A New Dictator
Shouts of “Long live President Hugo Chavez! Long live socialism!” filled a Caracas plaza January 31. Venezuelan lawmakers had just turned over much of their authority, giving the president the right to rule by decree for 18 months. Chavez can now remake 11 broadly defined areas of society, ranging from the economy to the justice system.
Among the policies Chavez plans to use his new powers to impose is the nationalization of major oil projects in the Orinoco basin, which foreign companies have heavily invested in. Estimates of the amount of oil in the basin run around 1.3 trillion barrels. Analysts believe that 300 billion of those barrels are recoverable with today’s technology, which would give Venezuela the world’s largest oil reserves.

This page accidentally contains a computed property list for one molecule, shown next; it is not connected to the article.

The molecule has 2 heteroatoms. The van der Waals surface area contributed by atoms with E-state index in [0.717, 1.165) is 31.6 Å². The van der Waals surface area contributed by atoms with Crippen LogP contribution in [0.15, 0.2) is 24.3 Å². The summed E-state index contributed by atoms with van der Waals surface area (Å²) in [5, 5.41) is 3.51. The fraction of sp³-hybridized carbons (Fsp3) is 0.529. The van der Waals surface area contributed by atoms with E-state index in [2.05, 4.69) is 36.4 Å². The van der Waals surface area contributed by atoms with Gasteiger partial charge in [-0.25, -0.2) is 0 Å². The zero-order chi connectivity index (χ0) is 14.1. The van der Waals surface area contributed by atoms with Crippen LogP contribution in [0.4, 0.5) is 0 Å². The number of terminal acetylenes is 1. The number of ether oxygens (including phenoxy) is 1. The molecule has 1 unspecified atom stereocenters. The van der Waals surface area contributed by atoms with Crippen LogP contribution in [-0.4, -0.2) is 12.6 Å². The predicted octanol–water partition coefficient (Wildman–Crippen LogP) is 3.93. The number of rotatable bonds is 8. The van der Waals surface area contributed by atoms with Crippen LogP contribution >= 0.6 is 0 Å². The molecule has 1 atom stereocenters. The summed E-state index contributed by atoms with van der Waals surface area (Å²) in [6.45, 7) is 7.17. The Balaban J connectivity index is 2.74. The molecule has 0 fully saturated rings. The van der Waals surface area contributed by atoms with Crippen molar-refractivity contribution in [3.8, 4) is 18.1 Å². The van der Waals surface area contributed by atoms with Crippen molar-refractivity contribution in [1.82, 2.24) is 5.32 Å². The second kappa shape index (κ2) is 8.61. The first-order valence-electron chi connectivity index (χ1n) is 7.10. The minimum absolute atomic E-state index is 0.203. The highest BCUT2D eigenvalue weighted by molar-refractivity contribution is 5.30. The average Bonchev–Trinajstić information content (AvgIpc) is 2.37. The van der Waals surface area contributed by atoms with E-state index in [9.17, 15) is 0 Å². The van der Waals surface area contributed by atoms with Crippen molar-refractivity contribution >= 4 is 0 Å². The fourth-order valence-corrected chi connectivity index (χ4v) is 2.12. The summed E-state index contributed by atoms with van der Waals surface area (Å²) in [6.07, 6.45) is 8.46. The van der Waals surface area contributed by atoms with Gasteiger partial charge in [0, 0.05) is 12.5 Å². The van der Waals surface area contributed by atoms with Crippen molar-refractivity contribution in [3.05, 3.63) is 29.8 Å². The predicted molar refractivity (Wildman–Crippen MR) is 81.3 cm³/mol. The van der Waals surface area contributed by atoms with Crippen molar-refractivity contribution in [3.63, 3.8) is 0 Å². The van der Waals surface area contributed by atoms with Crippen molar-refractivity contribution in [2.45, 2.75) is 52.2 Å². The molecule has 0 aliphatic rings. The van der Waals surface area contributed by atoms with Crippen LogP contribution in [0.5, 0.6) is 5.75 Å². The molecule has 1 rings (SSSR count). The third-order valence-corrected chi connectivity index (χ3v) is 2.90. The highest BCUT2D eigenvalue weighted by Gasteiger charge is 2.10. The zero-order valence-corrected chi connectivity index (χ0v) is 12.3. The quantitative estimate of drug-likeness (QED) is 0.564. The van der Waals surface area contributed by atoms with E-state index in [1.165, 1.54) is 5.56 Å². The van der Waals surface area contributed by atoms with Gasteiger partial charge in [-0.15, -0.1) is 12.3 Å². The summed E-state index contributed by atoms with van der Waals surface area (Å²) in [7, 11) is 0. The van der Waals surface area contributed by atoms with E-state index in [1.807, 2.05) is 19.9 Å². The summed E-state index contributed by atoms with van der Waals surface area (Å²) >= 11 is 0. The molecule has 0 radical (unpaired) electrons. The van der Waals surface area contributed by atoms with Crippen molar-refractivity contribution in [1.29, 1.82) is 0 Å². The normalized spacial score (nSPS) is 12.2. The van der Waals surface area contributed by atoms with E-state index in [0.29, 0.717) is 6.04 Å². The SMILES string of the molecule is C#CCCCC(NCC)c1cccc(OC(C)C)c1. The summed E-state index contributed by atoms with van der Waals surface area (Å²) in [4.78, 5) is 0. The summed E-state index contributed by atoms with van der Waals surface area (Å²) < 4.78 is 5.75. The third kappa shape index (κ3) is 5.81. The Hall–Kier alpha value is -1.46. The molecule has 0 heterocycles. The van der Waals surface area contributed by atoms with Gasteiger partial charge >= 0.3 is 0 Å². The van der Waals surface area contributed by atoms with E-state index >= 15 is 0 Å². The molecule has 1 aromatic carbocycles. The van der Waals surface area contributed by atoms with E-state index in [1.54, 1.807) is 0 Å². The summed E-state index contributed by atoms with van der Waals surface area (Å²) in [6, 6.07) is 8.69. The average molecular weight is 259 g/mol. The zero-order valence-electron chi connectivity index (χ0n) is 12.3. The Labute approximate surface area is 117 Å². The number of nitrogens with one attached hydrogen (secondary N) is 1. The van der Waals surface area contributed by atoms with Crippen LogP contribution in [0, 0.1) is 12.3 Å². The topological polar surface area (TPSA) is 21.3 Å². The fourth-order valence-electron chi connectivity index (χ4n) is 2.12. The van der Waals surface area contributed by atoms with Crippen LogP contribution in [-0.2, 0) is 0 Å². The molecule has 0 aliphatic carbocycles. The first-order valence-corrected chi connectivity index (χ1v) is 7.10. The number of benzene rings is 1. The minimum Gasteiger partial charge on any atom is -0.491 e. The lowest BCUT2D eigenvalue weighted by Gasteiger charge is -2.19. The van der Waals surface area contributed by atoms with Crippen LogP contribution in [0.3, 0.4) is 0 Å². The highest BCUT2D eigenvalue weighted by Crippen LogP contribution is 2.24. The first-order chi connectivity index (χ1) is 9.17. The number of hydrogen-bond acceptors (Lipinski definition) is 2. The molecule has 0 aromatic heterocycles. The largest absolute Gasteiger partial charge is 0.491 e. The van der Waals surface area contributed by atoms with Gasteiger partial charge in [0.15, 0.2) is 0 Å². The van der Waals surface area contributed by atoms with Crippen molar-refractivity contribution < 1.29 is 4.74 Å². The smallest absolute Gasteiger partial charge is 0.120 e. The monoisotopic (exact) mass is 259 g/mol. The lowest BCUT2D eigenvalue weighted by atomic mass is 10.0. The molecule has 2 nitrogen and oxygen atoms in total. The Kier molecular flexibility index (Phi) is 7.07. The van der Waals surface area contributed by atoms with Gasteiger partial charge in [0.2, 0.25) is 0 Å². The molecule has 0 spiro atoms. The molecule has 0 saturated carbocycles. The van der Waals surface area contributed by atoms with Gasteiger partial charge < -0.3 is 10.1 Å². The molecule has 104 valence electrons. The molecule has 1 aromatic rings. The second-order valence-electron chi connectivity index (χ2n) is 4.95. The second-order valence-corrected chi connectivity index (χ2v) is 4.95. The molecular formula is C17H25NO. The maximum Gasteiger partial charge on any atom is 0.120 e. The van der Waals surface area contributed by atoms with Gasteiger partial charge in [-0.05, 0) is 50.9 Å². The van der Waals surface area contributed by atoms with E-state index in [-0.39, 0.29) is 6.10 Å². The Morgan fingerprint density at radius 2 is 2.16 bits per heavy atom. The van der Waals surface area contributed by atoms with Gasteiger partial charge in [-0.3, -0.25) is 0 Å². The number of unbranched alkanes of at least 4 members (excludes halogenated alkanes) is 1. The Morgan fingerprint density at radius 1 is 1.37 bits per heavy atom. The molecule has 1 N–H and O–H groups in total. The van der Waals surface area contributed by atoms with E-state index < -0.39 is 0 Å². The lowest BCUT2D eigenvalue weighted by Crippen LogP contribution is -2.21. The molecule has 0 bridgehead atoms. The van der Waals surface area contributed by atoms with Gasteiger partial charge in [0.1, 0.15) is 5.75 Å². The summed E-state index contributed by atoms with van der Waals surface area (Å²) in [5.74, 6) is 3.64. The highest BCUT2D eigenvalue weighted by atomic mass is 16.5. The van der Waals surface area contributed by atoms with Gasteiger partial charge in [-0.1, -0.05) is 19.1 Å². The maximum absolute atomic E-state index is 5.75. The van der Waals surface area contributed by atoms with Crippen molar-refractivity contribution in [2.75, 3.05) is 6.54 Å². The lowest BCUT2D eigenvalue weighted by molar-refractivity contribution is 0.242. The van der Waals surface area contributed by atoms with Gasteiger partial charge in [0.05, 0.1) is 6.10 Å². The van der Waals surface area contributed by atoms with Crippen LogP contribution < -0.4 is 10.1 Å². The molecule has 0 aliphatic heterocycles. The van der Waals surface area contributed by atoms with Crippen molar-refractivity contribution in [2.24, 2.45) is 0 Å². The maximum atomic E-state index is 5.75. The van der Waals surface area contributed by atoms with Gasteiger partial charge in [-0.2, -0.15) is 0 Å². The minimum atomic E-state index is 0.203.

With the U.S. importing more than 10 percent of its oil from there, the nationalization of Venezuela’s oil industry threatens the U.S. energy supply—if one believes Chavez’s anti-American rhetoric and stated desire to sell his oil elsewhere.
The U.S. says it is concerned and is working to ensure democracy’s survival in Venezuela, but its efforts have thus far failed to hold back Chavez.